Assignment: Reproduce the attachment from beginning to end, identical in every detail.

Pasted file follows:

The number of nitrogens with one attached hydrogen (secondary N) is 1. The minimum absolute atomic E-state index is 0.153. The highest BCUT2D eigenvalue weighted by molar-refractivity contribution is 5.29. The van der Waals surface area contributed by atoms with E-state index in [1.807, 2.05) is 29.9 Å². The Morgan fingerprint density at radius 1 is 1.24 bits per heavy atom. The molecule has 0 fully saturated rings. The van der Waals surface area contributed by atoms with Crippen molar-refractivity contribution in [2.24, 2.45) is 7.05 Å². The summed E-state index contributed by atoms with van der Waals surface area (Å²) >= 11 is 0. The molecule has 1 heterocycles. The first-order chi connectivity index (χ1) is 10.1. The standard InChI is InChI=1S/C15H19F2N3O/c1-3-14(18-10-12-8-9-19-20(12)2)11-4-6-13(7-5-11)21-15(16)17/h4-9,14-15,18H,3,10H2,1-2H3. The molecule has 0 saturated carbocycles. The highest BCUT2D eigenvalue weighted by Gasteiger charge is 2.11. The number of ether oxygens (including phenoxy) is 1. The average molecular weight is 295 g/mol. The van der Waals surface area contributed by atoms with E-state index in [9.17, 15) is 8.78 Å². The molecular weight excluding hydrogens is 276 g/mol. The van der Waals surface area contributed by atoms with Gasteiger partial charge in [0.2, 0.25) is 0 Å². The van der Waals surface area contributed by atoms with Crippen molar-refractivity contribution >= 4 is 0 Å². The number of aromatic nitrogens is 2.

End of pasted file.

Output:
The number of nitrogens with one attached hydrogen (secondary N) is 1. The minimum absolute atomic E-state index is 0.153. The highest BCUT2D eigenvalue weighted by molar-refractivity contribution is 5.29. The van der Waals surface area contributed by atoms with E-state index in [1.807, 2.05) is 29.9 Å². The Morgan fingerprint density at radius 1 is 1.24 bits per heavy atom. The molecule has 0 fully saturated rings. The van der Waals surface area contributed by atoms with Crippen molar-refractivity contribution in [2.24, 2.45) is 7.05 Å². The summed E-state index contributed by atoms with van der Waals surface area (Å²) >= 11 is 0. The molecule has 1 heterocycles. The first-order chi connectivity index (χ1) is 10.1. The standard InChI is InChI=1S/C15H19F2N3O/c1-3-14(18-10-12-8-9-19-20(12)2)11-4-6-13(7-5-11)21-15(16)17/h4-9,14-15,18H,3,10H2,1-2H3. The molecule has 0 saturated carbocycles. The highest BCUT2D eigenvalue weighted by Gasteiger charge is 2.11. The number of ether oxygens (including phenoxy) is 1. The average molecular weight is 295 g/mol. The van der Waals surface area contributed by atoms with E-state index in [9.17, 15) is 8.78 Å². The molecular weight excluding hydrogens is 276 g/mol. The van der Waals surface area contributed by atoms with Gasteiger partial charge in [0.2, 0.25) is 0 Å². The van der Waals surface area contributed by atoms with Crippen molar-refractivity contribution >= 4 is 0 Å². The number of aromatic nitrogens is 2.